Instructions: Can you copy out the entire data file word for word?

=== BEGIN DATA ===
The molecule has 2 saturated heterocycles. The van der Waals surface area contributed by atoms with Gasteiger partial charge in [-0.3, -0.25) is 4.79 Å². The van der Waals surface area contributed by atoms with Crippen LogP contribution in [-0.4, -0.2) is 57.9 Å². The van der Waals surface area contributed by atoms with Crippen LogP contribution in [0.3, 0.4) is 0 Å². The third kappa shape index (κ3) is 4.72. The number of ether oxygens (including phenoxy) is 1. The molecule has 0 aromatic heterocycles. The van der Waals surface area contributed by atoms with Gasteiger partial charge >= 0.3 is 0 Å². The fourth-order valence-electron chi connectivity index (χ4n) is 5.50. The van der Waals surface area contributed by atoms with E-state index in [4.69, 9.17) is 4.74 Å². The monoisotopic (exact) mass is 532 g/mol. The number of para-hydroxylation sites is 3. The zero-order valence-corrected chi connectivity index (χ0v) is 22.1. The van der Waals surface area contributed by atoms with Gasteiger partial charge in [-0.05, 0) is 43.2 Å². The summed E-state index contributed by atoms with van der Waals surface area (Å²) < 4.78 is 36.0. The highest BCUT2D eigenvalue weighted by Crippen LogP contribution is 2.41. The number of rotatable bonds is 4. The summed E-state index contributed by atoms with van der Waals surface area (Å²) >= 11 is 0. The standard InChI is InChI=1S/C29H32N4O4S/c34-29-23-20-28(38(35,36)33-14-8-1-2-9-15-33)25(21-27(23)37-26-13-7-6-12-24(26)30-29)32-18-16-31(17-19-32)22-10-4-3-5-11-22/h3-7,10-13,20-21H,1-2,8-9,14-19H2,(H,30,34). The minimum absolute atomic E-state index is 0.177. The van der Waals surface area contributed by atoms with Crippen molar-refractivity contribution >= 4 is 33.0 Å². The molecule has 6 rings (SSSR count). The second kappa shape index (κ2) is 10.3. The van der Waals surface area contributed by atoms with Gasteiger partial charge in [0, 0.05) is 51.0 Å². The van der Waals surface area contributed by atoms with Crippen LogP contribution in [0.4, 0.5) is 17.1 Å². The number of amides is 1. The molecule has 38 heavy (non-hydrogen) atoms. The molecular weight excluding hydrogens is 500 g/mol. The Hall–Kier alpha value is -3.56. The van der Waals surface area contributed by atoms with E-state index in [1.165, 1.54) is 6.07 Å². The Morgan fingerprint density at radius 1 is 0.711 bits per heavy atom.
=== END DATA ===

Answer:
The molecule has 2 saturated heterocycles. The van der Waals surface area contributed by atoms with Gasteiger partial charge in [-0.3, -0.25) is 4.79 Å². The van der Waals surface area contributed by atoms with Crippen LogP contribution in [-0.4, -0.2) is 57.9 Å². The van der Waals surface area contributed by atoms with Crippen LogP contribution in [0.3, 0.4) is 0 Å². The third kappa shape index (κ3) is 4.72. The number of ether oxygens (including phenoxy) is 1. The molecule has 0 aromatic heterocycles. The van der Waals surface area contributed by atoms with Gasteiger partial charge >= 0.3 is 0 Å². The fourth-order valence-electron chi connectivity index (χ4n) is 5.50. The van der Waals surface area contributed by atoms with E-state index in [4.69, 9.17) is 4.74 Å². The monoisotopic (exact) mass is 532 g/mol. The number of para-hydroxylation sites is 3. The zero-order valence-corrected chi connectivity index (χ0v) is 22.1. The van der Waals surface area contributed by atoms with Gasteiger partial charge in [-0.05, 0) is 43.2 Å². The summed E-state index contributed by atoms with van der Waals surface area (Å²) < 4.78 is 36.0. The highest BCUT2D eigenvalue weighted by Crippen LogP contribution is 2.41. The number of rotatable bonds is 4. The summed E-state index contributed by atoms with van der Waals surface area (Å²) >= 11 is 0. The standard InChI is InChI=1S/C29H32N4O4S/c34-29-23-20-28(38(35,36)33-14-8-1-2-9-15-33)25(21-27(23)37-26-13-7-6-12-24(26)30-29)32-18-16-31(17-19-32)22-10-4-3-5-11-22/h3-7,10-13,20-21H,1-2,8-9,14-19H2,(H,30,34). The minimum absolute atomic E-state index is 0.177. The van der Waals surface area contributed by atoms with Crippen molar-refractivity contribution >= 4 is 33.0 Å². The molecule has 6 rings (SSSR count). The second kappa shape index (κ2) is 10.3. The van der Waals surface area contributed by atoms with Gasteiger partial charge in [0, 0.05) is 51.0 Å². The van der Waals surface area contributed by atoms with Crippen LogP contribution in [0.4, 0.5) is 17.1 Å². The number of amides is 1. The molecule has 38 heavy (non-hydrogen) atoms. The molecular weight excluding hydrogens is 500 g/mol. The Hall–Kier alpha value is -3.56. The van der Waals surface area contributed by atoms with E-state index in [1.165, 1.54) is 6.07 Å². The Morgan fingerprint density at radius 1 is 0.711 bits per heavy atom.